I took my best friend Rich with me as my catcher because you never know he may like him too. The workout went really good as he liked both of us and invited us to another tryout at the end of September of 2008. He informed us that he needed his cross checkers to look at us too before he could make a final decision. So a couple of weeks later we both showed up at the Brooklyn Cyclones stadium nice and early to find out the tryout had to be canceled because of inclement weather. The scout pulled us to the side and apologized. He informed us he was heading out-of-town and wouldn’t be able to reschedule another tryout.
Rich and I were both saddened by the news and had a long silent drive home. For Rich that marked the end of his chase for his dream of making it to the big leagues so he could take care of his family. For me, the thinking began because the determination to get signed was still there. Also, knowing it was getting cold in the north I figured going back to Florida would be my best chance. That is when I packed my bags in October of 2008 and drove 1200 miles to Wesley Chapel, FL to live with my God parents and my cousin Eric who is a brother to me.
Once I got there I was on the hunt for any tryout but found nothing. There were no tryouts that I knew of that were available except clinics that costs almost $5000, which I couldn’t afford. At that point I was going to quit and go back home to NY. I was very emotional and prayed for God to lead me in the right direction. My cousin, my girl friend at the time, and my God Parents helped keep me positive and told me not to quit.
It wasn’t until February of 2009 that I finally got a break when my really good friend Herbie text me about a tryout for an independent baseball league called the Atlantic League. The tryout was being held in Lakeland, FL at the Detroit Tigers spring training complex. I figured since it was being held at a MLB stadium maybe there might be someone from the Tigers who may watch the tryout. My cousin Eric wanted to come and support me so we drove together to the complex.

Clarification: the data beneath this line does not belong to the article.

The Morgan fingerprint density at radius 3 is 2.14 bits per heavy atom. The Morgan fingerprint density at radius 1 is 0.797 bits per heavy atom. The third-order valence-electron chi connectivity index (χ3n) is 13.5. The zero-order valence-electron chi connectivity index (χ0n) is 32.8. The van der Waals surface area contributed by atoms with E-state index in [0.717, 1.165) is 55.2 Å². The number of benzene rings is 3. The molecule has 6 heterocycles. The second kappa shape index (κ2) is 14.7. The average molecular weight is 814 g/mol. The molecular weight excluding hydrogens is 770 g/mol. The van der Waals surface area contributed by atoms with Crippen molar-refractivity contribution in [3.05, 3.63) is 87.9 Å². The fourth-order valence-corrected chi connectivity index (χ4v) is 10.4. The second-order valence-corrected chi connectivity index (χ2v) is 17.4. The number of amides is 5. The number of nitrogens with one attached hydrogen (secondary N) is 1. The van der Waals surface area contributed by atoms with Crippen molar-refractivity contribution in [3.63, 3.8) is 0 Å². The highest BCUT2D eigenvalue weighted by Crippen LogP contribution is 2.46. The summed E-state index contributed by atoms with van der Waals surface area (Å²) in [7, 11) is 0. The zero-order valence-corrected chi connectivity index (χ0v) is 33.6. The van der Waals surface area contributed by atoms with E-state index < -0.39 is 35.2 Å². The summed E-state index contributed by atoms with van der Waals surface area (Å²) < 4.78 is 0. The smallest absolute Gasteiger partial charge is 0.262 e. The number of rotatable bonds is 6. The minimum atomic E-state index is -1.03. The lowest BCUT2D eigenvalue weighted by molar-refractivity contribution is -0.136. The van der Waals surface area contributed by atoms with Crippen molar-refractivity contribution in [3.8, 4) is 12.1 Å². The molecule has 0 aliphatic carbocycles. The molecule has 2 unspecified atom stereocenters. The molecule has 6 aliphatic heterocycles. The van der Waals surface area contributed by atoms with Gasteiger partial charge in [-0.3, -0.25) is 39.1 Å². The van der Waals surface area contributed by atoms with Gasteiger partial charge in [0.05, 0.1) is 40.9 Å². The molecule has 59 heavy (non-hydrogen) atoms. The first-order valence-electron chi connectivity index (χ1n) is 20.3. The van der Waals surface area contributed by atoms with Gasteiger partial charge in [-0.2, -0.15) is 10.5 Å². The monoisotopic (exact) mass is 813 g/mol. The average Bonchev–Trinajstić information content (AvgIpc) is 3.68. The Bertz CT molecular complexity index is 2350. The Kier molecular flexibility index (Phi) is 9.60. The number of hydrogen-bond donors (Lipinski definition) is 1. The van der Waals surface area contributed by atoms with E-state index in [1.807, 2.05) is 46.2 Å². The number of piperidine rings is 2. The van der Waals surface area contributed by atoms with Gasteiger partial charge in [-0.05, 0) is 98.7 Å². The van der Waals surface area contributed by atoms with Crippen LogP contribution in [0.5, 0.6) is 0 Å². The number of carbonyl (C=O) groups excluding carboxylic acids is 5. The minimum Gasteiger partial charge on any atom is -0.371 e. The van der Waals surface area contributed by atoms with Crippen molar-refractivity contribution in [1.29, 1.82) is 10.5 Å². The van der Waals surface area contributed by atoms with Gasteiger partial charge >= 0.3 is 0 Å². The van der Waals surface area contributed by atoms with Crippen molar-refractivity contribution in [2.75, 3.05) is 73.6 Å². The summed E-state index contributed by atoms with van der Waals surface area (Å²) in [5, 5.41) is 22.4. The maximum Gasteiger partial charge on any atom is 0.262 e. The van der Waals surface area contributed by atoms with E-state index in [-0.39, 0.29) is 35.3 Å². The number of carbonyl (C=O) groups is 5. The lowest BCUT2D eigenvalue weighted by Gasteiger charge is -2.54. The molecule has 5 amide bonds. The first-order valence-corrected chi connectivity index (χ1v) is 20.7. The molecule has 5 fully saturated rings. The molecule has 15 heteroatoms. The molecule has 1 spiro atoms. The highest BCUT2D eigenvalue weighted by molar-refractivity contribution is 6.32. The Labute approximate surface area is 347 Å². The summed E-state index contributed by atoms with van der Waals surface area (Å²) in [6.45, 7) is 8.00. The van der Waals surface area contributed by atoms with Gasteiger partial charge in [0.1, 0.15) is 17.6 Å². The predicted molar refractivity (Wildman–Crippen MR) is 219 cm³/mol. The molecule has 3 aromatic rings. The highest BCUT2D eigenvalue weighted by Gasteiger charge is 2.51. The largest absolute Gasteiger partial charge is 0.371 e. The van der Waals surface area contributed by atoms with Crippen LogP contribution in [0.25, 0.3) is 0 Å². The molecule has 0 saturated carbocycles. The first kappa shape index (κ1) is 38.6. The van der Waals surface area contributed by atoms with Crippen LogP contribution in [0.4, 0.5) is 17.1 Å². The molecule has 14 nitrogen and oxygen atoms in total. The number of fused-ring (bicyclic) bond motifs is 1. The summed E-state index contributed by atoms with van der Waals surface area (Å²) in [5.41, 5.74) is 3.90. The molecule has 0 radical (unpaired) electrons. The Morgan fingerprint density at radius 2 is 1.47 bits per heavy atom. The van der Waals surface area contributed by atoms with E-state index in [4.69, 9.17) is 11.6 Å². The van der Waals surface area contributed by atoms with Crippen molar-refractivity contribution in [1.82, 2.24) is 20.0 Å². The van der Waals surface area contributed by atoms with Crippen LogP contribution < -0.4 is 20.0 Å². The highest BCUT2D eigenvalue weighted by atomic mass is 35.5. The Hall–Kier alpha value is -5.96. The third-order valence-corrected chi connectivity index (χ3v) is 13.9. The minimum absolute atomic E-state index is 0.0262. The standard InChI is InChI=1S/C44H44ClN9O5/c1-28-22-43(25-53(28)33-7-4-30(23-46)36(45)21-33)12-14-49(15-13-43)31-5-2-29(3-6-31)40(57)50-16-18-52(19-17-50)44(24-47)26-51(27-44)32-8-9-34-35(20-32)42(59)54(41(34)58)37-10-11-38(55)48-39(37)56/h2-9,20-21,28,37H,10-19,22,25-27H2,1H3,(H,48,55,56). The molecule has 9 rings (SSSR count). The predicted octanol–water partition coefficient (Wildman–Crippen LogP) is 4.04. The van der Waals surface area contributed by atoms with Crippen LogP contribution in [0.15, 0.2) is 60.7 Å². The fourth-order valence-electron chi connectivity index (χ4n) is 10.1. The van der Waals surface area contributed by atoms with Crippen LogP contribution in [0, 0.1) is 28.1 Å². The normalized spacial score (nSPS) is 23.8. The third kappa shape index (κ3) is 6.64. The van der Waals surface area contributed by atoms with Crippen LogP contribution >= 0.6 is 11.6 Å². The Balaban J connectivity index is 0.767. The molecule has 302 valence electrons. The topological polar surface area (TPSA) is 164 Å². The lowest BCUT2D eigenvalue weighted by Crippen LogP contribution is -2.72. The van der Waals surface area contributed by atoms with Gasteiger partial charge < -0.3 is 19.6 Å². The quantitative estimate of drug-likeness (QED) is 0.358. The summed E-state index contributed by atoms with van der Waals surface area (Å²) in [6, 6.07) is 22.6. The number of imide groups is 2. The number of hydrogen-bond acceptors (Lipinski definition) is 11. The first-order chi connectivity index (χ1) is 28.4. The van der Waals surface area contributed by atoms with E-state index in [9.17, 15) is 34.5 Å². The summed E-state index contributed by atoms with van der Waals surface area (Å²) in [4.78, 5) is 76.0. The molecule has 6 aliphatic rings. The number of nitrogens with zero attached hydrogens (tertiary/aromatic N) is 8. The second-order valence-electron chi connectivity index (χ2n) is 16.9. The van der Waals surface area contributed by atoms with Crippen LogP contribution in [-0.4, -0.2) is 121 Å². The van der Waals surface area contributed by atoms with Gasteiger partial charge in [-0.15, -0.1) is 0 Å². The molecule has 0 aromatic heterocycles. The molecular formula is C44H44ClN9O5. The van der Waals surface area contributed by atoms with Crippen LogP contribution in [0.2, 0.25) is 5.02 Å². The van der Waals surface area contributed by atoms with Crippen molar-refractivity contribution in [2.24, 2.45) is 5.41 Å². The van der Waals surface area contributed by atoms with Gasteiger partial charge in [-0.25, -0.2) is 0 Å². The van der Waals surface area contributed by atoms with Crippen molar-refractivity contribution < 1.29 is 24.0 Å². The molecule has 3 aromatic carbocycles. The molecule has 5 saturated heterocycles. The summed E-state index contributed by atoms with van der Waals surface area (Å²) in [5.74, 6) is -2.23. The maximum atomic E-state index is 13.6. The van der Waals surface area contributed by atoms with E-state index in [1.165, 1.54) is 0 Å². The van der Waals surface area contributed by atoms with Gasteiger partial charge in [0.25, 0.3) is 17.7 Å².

The tryout was short because there was only about 50 guys there and only 15 pitchers throwing. When it was my turn to get on the mound and throw, I threw 20 or so pitches and I was done. As I walked off the mound I was approached by two guys, who were scouts and one of them represented the Boston Red Sox and the other was with the Philadelphia Phillies. They both introduced themselves and showed a lot of interest in me. The Phillies scout had me fill out a player information card and invited me to another tryout at the end of February, the Red Sox scout just took down my number.
My cousin and I left the tryout feeling great and he decided to take me out for lunch after a great tryout. I didn’t think much of it, after all I’ve already been in that situation already. As we pulled up to the restaurant I received a phone call from the Red Sox scout saying he really loved what he saw and wanted me to do another tryout for him in the beginning of March. A few days later I received another tryout from the same scout from the Red Sox asking me if I could work out for him the next day. I agreed and drove two hours to Ft. Myers, FL to a local park nearby.
The workout was simple as he just wanted to see me throw again and after I did I drove back to Wesley Chapel. That night I received another phone call from the same scout asking me if I could drive back to Ft. Myers but this time to the spring training complex and I agreed. I told my cousin about it because I felt this was it. I was going to finally get signed. We both drove the next day early in the morning and showed up to the complex. I stretched and warmed up as my cousin looked on. When I got on the mound I gave it my all. I looked around and there was pitching coaches and coordinators watching me throw. I was in shock and I knew this was the biggest tryout I’ve ever done.